For the last few weeks, H2 has been in the horology conservation workshop at the Royal Observatory undergoing research. The work, which is part of the continuing research for a full published catalogue of the NMM's collection of marine chronometers, involves the complete dismantling of the timekeeper. Every part is being studied, measured and photographed, the intention being to take a fresh look at Harrison's work on his longitude machines.
Last year H1 was dismantled and studied, and some interesting comparisons can now be made about Harrison's early work. It has always been believed that the simple portrayal of Harrison as a lone craftsman, was too simplistic, and we know that H1 was constructed with the help of Harrison's brother James, and almost certainly with advice and supplies from George Graham's contacts in London.
Harrison is known to have had help in his construction of H2, which was made in London, and the current study confirms this, with a much more professional feel to the materials and the finishing of this timekeeper; if H1 is a reminiscent of a fascinating 'country clock', then H2 has all the trappings of a 'scientific instrument'.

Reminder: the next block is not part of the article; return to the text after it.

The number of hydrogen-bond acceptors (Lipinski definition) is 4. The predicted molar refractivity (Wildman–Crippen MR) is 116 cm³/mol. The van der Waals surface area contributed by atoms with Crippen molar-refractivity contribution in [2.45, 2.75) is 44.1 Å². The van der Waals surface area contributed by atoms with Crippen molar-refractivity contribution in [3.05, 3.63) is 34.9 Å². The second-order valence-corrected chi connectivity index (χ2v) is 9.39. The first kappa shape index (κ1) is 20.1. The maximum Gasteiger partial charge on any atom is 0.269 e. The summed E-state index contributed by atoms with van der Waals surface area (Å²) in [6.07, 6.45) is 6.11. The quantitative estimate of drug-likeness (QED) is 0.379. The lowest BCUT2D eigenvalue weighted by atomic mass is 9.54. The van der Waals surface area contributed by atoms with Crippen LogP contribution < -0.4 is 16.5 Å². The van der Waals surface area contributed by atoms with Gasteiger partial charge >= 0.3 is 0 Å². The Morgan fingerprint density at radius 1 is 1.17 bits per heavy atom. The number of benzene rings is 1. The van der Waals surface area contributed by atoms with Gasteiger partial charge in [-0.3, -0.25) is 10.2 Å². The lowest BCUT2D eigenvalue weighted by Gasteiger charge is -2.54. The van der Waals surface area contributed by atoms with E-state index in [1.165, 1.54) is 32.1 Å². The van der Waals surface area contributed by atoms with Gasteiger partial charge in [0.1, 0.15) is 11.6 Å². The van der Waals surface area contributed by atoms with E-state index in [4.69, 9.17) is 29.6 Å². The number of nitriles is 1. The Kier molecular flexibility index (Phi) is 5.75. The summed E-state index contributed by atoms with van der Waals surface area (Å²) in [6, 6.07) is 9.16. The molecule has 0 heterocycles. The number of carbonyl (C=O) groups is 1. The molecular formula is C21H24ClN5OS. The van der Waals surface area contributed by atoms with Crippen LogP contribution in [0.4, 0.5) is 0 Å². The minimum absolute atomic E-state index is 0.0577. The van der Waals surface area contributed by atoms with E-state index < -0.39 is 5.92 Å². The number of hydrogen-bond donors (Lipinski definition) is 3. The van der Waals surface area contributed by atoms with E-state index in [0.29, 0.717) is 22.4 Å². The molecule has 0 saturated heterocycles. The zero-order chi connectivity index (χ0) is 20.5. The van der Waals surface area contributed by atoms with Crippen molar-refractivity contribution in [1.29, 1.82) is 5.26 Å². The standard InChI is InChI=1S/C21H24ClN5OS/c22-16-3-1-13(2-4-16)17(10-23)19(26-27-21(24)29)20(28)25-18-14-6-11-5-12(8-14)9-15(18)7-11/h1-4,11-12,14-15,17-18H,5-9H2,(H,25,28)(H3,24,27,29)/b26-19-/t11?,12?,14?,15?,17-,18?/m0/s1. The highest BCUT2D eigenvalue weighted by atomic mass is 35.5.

There is no doubt Harrison had help in construction, but this doesn't diminish the status of this extraordinary timekeeper, which teems with interesting 'Harrisonian' designs and construction features.
The timekeeper is now completely dismantled and before reassembly can begin there is full photography and measurement for CAD drawings to be done. Analysis is also planned on both the special alloys and the wood used in the timekeeper. It has always been said that the latter is lignum vitae, but as far as is known this has never been positively proved before.
Further updates will follow before the timekeeper returns to exhibition in the Longitude Gallery, now estimated to be sometime in late July.